It’s a busy time. If you are a medic or a carer, first responder, or key-worker, you’re busy. But, if you are a scam artist, would-be cyber-criminal or phisher-man, you’ll be even busier.
This type of opportunity doesn’t come very often. The COVID-19 health crisis along with the crazy conspiracy theories that accompany it are fertile ground for phishing and scams. Think about these:
At some point, the flat-earthers will find some way to leverage this crisis by claiming that Coronavirus was caused by the theory of Atlantis or Ancient Aliens.
It’s worth considering the latest wave of scams and phishing alerts that have turned up over the last couple of weeks.
Fakers Target TikToK
So the headline of this piece from HackRead read’s like there is a major vulnerability in the TikTok application, but like all these types of scaremongering articles that feed the FUD, this one is over-egging itself. Fortunately, HackRead has included the link into the original source.
This is the blog post of the researchers who discovered this trick. And that’s really what this is… a weakness, not a glaring, CVSS 10 vulnerability.
So, the weakness that the researcher has discovered is that TikTok uses plain-old HTTP to download its content from the CDN network. HTTPS should be the default here, because then it would prevent this type of attack, which is a man-in-the-middle attack on the TikTok application. No vulnerability in the application itself, just a weakness in the way it addresses and downloads its content.
The attack this group describes is easy when you control all the infrastructure and it may be quite straightforward if you have time and a targeted, suitable location, such as a public wifi hotspot. An attacker can very easily conduct an ARP poisoning attack to gain man-in-the-middle and then you are free to poison the videos, providing you have all those videos ready to go somewhere else.
The trouble is, HackRead tags this with the COVID-19 label and it has nothing at all to do with this subject what-so-ever.
Let’s keep digging and see what other FUD we can detect.
Fake Coronavirus mobile apps
HackRead again pops up with this cutie. They latch on to a threat intel report from Trend about a potential new threat vector in the middle-east. This appears to be a weak attempt to leverage Coronavirus to install a piece of mobile spyware. It leverages the notifications API and uploads the results off to some hidden nasty.
It all reads quite nasty, but the truth is this vector fairly weak. The threat is in the incubation phase and is being carried out by a threat that probably doesn’t understand what they are trying to get into. The code is poor quality and the vector is probably via a weak and obscure app-store. iOS vectors like this are difficult, so the people using a back alley app store for an Apple device have probably already rooted their device. That’s asking for trouble.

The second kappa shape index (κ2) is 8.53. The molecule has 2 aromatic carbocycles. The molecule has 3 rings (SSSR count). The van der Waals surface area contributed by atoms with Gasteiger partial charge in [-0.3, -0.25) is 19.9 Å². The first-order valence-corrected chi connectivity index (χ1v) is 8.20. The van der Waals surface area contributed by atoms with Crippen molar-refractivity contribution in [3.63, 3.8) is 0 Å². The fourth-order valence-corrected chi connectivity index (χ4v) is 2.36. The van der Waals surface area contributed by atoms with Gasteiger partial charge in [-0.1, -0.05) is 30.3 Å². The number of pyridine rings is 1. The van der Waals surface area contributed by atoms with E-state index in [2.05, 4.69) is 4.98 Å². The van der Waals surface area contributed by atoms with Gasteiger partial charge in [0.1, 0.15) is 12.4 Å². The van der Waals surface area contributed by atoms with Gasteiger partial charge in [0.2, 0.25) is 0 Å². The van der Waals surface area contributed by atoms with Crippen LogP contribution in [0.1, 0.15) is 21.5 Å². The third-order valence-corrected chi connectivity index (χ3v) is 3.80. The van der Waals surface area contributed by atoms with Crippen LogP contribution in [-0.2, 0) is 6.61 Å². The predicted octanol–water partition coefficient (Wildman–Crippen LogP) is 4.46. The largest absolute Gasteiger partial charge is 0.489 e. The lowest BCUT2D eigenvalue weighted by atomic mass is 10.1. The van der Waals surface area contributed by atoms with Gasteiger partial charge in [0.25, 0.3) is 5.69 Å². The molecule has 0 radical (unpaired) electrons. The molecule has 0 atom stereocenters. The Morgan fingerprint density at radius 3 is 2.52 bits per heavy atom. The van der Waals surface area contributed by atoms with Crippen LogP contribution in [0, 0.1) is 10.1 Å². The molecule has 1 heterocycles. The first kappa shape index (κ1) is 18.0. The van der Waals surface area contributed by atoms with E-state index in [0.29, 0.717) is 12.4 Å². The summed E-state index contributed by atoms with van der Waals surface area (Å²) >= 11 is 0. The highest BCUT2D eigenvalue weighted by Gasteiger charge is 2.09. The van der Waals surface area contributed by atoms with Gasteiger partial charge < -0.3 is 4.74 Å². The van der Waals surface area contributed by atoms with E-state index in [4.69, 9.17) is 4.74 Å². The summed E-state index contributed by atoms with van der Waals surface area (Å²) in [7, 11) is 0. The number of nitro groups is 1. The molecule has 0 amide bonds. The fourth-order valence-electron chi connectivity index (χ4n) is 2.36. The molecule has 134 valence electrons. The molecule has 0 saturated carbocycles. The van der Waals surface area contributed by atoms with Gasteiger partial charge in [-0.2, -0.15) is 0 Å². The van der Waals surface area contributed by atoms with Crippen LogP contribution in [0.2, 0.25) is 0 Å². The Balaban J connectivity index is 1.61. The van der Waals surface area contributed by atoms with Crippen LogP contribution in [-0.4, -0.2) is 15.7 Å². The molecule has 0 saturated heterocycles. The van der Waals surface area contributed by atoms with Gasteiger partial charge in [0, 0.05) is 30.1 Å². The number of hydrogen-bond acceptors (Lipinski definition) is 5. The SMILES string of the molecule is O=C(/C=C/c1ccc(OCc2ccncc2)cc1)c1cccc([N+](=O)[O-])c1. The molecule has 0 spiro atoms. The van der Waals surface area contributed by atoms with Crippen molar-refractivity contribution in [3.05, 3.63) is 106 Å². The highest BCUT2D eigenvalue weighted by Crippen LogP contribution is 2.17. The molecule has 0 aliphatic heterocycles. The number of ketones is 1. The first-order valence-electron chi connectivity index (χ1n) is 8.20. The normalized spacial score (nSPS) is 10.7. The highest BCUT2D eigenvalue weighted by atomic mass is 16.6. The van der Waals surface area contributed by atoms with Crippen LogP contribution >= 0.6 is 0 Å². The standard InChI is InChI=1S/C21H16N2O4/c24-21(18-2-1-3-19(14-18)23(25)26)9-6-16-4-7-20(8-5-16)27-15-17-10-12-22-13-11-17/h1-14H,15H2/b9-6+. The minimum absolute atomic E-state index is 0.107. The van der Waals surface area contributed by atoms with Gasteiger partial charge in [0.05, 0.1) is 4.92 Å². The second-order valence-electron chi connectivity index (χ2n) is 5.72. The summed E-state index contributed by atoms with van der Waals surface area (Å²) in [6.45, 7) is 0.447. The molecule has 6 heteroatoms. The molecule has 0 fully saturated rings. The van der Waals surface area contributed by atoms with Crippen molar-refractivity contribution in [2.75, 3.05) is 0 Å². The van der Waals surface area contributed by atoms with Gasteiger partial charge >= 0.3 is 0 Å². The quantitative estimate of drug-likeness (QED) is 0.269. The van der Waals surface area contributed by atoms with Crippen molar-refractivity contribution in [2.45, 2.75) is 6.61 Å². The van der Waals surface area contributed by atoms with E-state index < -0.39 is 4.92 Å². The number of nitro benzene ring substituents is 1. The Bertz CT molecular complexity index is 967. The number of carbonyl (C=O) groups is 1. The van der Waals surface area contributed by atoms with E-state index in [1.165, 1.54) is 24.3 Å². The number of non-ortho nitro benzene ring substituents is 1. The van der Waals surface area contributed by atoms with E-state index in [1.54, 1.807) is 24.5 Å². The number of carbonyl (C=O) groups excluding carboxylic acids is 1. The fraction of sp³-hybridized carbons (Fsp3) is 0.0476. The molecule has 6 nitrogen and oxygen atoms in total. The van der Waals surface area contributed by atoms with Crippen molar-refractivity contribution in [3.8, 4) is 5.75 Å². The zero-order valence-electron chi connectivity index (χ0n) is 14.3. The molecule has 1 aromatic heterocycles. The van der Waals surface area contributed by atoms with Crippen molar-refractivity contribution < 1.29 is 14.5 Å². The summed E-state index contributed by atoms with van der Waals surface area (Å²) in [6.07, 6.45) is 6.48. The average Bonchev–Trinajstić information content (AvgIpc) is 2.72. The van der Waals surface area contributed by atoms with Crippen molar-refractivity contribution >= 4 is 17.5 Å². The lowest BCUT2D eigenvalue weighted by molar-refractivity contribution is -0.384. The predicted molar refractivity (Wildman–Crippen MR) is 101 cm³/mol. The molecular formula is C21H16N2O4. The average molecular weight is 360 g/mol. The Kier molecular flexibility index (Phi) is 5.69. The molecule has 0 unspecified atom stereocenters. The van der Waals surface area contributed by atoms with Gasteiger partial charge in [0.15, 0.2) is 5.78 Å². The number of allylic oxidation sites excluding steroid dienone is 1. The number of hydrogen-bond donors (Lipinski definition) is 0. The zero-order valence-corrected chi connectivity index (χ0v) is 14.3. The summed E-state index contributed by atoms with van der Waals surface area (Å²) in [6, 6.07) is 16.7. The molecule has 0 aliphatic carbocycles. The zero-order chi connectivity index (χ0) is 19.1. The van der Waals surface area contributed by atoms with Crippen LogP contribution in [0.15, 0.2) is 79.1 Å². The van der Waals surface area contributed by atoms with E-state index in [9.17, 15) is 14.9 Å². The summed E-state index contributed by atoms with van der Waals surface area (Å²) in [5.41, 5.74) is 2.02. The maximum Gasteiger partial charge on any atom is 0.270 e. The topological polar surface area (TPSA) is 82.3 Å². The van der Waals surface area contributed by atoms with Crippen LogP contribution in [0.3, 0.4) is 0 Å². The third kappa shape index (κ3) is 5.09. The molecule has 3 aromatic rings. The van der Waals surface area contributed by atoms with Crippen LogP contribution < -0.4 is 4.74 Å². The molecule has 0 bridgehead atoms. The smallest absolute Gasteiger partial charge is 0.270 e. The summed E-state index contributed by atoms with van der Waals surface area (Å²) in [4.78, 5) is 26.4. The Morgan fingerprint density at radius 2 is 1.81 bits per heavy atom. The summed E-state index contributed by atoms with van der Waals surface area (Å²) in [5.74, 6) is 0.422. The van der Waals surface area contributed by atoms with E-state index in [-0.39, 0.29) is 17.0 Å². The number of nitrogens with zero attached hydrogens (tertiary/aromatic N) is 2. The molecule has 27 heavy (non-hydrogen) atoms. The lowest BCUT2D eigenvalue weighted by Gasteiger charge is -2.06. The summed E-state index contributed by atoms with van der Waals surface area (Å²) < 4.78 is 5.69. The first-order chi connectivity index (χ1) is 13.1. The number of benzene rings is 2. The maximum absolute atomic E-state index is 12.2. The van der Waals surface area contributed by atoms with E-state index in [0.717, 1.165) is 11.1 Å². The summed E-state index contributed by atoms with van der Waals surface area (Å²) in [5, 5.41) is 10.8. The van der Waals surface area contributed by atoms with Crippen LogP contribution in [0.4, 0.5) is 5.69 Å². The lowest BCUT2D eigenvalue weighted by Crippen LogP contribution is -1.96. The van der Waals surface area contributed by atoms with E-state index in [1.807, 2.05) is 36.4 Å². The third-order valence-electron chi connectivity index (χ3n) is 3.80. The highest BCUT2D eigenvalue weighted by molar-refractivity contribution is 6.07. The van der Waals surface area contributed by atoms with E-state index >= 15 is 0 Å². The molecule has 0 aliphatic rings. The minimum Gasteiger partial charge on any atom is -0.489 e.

There’s a Theme
It’s true that FUD will drive us to do the strangest things, including tracking all the COVID-19 related FUD circulating the drain of the internet, and that’s just what the cybercrims want us to do and this has the threat intel “good guys” wringing their hands in glee.
There’s TA505 using COVID-19 to deliver SDBbot RAT and ultimately, Locky and Dridex, as highlighted by IBM.
Cisco’s Talos group rock up with PoetRAT, a SCADA targeting remote access trojan, doing the rounds in Azerbaijan, which utilises COVID-19 rhetoric in old Word documents.
Microsoft is doing the sharing, this time, with a nice report about Trickbot spreading itself around like the proverbial Coronoavirus, but using Coronavirus linked fake documents.
They are not the only ones. TrendMicro gets in on the act with data on Gamaredon APT and their COVID-19 flavoured phish to hook their victims.
Kick ’em when they’re down
too bad about those Czech hospitals, but I’ll be quite unhappy if anyone were to think about attacking our American hospitals.big brother
It’s quite an interesting statement which reminds other states that the U.S. promotes a framework of responsible behaviour in cyberspace, including non-binding norms, but cautions that when states do not abide by those non-binding norms, they are held accountable.
On the surface, it reads like brave America protecting the world again, but really the U.S. is trying to throw its weight behind non-binding norms. If the norms are non-binding, who is going to bind to them? Also, if this is America’s framework, it appears that they believe everyone must adopt this whether they want to or not.
If America really wanted to help then they would do the decent thing and release any threat intelligence data about said Czech hospital cyberattacks.
STAND-UP, Google! Time for your pat on the back
Finally, Google spouts about their awesome spam filter chopping out 240 million COVID-19 related daily spam messages. This is another attempt to feed us spam about the great machine learning monster in Google’s datacentres.
So long, Google, thanks for all the memories.